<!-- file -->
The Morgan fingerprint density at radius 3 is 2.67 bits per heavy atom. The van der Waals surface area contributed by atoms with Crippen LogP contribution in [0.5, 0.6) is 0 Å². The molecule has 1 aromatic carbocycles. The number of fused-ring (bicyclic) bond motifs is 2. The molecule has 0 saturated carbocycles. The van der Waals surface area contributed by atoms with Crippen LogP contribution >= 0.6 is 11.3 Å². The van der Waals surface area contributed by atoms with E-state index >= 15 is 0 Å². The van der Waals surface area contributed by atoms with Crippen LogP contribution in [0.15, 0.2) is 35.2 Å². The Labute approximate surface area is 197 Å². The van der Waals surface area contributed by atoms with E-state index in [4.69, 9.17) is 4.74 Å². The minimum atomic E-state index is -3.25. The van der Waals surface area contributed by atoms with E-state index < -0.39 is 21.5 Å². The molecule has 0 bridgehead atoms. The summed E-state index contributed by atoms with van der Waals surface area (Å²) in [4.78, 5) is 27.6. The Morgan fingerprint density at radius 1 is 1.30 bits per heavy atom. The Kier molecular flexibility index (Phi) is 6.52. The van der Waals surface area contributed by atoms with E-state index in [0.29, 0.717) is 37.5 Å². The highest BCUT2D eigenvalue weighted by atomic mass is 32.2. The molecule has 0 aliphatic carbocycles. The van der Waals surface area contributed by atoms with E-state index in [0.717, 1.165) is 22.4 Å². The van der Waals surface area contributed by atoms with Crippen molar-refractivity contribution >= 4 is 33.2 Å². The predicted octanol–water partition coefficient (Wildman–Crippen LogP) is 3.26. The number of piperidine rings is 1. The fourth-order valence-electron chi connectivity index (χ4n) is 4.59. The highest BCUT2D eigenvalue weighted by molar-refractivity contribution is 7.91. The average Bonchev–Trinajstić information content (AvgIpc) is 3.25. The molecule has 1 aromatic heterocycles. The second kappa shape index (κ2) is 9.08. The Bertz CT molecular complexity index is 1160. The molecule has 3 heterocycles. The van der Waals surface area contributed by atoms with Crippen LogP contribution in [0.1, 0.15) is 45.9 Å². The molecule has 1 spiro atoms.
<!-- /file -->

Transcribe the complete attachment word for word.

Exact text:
The Morgan fingerprint density at radius 3 is 2.67 bits per heavy atom. The van der Waals surface area contributed by atoms with Crippen LogP contribution in [0.5, 0.6) is 0 Å². The molecule has 1 aromatic carbocycles. The number of fused-ring (bicyclic) bond motifs is 2. The molecule has 0 saturated carbocycles. The van der Waals surface area contributed by atoms with Crippen LogP contribution >= 0.6 is 11.3 Å². The van der Waals surface area contributed by atoms with E-state index >= 15 is 0 Å². The van der Waals surface area contributed by atoms with Crippen LogP contribution in [0.15, 0.2) is 35.2 Å². The Labute approximate surface area is 197 Å². The van der Waals surface area contributed by atoms with E-state index in [4.69, 9.17) is 4.74 Å². The minimum atomic E-state index is -3.25. The van der Waals surface area contributed by atoms with E-state index < -0.39 is 21.5 Å². The molecule has 0 bridgehead atoms. The summed E-state index contributed by atoms with van der Waals surface area (Å²) in [4.78, 5) is 27.6. The Morgan fingerprint density at radius 1 is 1.30 bits per heavy atom. The Kier molecular flexibility index (Phi) is 6.52. The van der Waals surface area contributed by atoms with E-state index in [0.29, 0.717) is 37.5 Å². The highest BCUT2D eigenvalue weighted by atomic mass is 32.2. The molecule has 0 aliphatic carbocycles. The van der Waals surface area contributed by atoms with E-state index in [0.717, 1.165) is 22.4 Å². The van der Waals surface area contributed by atoms with Crippen molar-refractivity contribution >= 4 is 33.2 Å². The predicted octanol–water partition coefficient (Wildman–Crippen LogP) is 3.26. The number of piperidine rings is 1. The fourth-order valence-electron chi connectivity index (χ4n) is 4.59. The highest BCUT2D eigenvalue weighted by molar-refractivity contribution is 7.91. The average Bonchev–Trinajstić information content (AvgIpc) is 3.25. The molecule has 1 aromatic heterocycles. The second kappa shape index (κ2) is 9.08. The Bertz CT molecular complexity index is 1160. The molecule has 3 heterocycles. The van der Waals surface area contributed by atoms with Crippen LogP contribution in [0.1, 0.15) is 45.9 Å². The molecule has 1 spiro atoms.